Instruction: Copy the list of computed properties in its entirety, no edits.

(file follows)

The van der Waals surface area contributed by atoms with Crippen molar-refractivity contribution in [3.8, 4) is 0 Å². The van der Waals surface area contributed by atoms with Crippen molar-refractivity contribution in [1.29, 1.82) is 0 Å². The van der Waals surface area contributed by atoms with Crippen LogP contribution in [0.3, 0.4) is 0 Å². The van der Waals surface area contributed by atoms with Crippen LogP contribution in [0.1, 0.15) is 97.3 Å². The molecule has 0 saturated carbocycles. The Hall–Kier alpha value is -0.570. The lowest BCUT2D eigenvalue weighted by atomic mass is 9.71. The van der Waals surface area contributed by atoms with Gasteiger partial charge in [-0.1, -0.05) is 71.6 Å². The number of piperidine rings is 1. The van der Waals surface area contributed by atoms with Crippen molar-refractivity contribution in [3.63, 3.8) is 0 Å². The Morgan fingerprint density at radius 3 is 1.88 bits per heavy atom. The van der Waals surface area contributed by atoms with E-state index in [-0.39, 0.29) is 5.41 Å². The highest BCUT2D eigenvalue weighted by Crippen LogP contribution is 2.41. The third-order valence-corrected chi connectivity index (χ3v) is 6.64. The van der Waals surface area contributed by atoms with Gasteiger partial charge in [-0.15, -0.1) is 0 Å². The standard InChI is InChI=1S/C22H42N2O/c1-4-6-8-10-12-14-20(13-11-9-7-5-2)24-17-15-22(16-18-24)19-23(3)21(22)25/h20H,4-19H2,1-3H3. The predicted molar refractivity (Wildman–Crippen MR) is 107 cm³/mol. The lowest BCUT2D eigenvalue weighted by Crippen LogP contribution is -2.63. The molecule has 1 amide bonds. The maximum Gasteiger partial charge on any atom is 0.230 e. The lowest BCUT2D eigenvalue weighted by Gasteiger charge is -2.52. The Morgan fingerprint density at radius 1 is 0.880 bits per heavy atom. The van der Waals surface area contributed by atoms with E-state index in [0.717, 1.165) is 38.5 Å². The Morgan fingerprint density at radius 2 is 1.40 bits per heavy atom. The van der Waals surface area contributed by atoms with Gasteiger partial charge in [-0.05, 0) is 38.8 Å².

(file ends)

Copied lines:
The van der Waals surface area contributed by atoms with Crippen molar-refractivity contribution in [3.8, 4) is 0 Å². The van der Waals surface area contributed by atoms with Crippen molar-refractivity contribution in [1.29, 1.82) is 0 Å². The van der Waals surface area contributed by atoms with Crippen LogP contribution in [0.3, 0.4) is 0 Å². The van der Waals surface area contributed by atoms with Crippen LogP contribution in [0.1, 0.15) is 97.3 Å². The molecule has 0 saturated carbocycles. The Hall–Kier alpha value is -0.570. The lowest BCUT2D eigenvalue weighted by atomic mass is 9.71. The van der Waals surface area contributed by atoms with Gasteiger partial charge in [-0.1, -0.05) is 71.6 Å². The number of piperidine rings is 1. The van der Waals surface area contributed by atoms with Crippen molar-refractivity contribution in [3.63, 3.8) is 0 Å². The Morgan fingerprint density at radius 3 is 1.88 bits per heavy atom. The van der Waals surface area contributed by atoms with E-state index in [-0.39, 0.29) is 5.41 Å². The highest BCUT2D eigenvalue weighted by Crippen LogP contribution is 2.41. The third-order valence-corrected chi connectivity index (χ3v) is 6.64. The van der Waals surface area contributed by atoms with Gasteiger partial charge in [-0.15, -0.1) is 0 Å². The standard InChI is InChI=1S/C22H42N2O/c1-4-6-8-10-12-14-20(13-11-9-7-5-2)24-17-15-22(16-18-24)19-23(3)21(22)25/h20H,4-19H2,1-3H3. The predicted molar refractivity (Wildman–Crippen MR) is 107 cm³/mol. The lowest BCUT2D eigenvalue weighted by Crippen LogP contribution is -2.63. The molecule has 1 amide bonds. The maximum Gasteiger partial charge on any atom is 0.230 e. The lowest BCUT2D eigenvalue weighted by Gasteiger charge is -2.52. The Morgan fingerprint density at radius 1 is 0.880 bits per heavy atom. The van der Waals surface area contributed by atoms with E-state index in [0.717, 1.165) is 38.5 Å². The Morgan fingerprint density at radius 2 is 1.40 bits per heavy atom. The van der Waals surface area contributed by atoms with Gasteiger partial charge in [-0.05, 0) is 38.8 Å².